Assange arrived in Sweden on 11 August 2010. He had consensual sex with Anna Ardin on the day they met (13 August). The next day he was introduced to Sophia Wilen and they engaged in heavy-petting. Meanwhile he continued to stay in Ardin’s flat and share her bed. On 16 August he had consexual sex with Wilen. He is suspected of breaking a condom when he had sex with Ardin and of having sex with Wilen when she was ‘half-asleep’.

Celia Farber provides a detailed account of these encounters and how they became the vacuous basis of a bizarre police investigation and trial by media in a country obsessed by ‘rape’.

Sweden is said by some critics to be a bastion of feminist extremism, with ever expanding “rape” laws, which have caused Sweden’s reported rape rates to increase by 170 percent since 2004 when the laws were expanded. Sweden reports more rapes than any country in Europe…
There is no evidence of a broken condom in the one instance, and no evidence of unsafe sex that was not agreed to in the latter. Yet it is after, in one case well after, the sex takes place, that “the trouble” begins to brew, stirred wildly by bolts of what appear to be both jealousy, clashing social codes, and above all, one woman’s clinical phobia of seminal fluid…
Ms. Ardin accompanied Ms. Wilen to the police station on August 20, playing a supporting role. Neither of them intended to press any criminal charges against Mr. Assange. They wanted to compel him to take an HIV test. Once they were at the police station and told their stories, the female police commissioner informed them that this all fell within “rape” law, and soon thereafter—that Mr. Assange was going to be arrested. Ms. Ardin and Ms. Wilen were upset when they heard this…
 Only in the shadow of the 1980s HIV/AIDS mushroom cloud, could a broken condom be met with such hysteria, and morph into a criminal drama, involving several governments and millions of dollars. If Mr. Assange, on the other hand, was HIV-positive, and did not disclose it, he could have spent many years in prison—the HIV criminalization laws being most harsh in Sweden, Switzerland and Austria. Both women make it clear in the (police) report that their negative feelings after their sexual adventures with Mr. Assange were entirely due to the broken condom item in one case, added the fear they shared about the HIV issue.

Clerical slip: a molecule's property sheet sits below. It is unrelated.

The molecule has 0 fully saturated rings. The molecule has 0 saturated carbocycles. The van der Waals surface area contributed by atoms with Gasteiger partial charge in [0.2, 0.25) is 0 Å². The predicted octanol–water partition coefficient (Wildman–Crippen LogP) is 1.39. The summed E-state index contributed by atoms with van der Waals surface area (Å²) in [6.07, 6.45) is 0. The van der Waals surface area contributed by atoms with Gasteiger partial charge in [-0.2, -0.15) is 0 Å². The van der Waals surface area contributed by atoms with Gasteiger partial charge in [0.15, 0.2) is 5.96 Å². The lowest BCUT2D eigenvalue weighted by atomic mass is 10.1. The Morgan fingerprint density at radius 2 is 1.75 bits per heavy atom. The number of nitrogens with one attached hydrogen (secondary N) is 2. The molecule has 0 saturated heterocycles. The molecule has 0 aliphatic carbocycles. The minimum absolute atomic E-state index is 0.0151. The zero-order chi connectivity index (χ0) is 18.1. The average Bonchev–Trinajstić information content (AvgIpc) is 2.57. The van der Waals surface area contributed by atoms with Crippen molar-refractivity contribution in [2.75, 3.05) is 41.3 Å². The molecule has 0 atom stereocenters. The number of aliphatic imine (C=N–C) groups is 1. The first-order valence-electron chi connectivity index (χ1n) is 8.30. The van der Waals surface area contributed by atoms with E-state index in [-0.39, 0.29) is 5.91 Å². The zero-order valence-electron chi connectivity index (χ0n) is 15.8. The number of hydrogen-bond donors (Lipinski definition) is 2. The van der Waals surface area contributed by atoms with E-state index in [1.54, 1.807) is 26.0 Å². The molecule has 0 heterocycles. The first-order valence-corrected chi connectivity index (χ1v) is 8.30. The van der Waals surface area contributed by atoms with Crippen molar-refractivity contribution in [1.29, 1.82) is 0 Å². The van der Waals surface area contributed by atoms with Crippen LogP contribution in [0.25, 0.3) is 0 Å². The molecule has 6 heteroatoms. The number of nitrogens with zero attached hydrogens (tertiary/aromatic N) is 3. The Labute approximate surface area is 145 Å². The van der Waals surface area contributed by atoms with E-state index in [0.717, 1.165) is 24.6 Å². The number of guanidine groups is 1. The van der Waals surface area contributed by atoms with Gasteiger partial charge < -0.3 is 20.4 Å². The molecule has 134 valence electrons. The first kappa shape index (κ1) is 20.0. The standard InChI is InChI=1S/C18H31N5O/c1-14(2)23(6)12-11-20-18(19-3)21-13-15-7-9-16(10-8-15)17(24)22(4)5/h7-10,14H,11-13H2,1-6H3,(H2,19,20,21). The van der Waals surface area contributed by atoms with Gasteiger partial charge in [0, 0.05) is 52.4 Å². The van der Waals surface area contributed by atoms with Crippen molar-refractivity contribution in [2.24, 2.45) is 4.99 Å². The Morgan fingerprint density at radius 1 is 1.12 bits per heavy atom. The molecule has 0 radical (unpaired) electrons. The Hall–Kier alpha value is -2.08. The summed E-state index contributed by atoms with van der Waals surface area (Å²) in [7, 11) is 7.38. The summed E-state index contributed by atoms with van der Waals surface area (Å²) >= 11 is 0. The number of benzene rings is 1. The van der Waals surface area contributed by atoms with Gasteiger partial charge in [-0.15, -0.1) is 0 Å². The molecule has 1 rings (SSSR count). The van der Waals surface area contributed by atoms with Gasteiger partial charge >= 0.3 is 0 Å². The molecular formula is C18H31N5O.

Farber concludes with a footnote:

A study completed in 1997, published in the American Journal of Epidemiology, titled Heterosexual Transmission of HIV in Northern California: Results from a Ten Year Study followed 175 “discordant couples”—that means one of them was HIV antibody positive, the other negative. They had sex both protected and unprotected, every which way, for 10 years. The result was explosive in its contrast to media misinformation: Not one transmission: “We observed no sero-conversions after entry into the study.”

The Indicter provides an introductory note to the Farber essay highlighting aspects of the investigation that have not been considered sufficiently in the media.

a. Although it is known that it was the former Swedish Ombudsman for gender issues –the ‘radical feminist’ politician Claes Bordström– who asked prosecutor Marianne Ny that the investigation against Julian Assange be reopened, the issue remains whether it was the complainants that sought assistance from the law firm Bordström & Borgström for that specific purpose – or if it was instead a contact-initiative taken by Bordström & Borgström themselves after the case was dismissed by Chief Prosecutor Eva Finée. This issue has not been properly raised.  Furthermore, the role played by the police officer Irmely Krans, who  conducted the interview with the complainants, has not been fully investigated. Police officer Irmeli Krans is also an active member of the Social Democratic Party and a public admirer of Claes Bodström.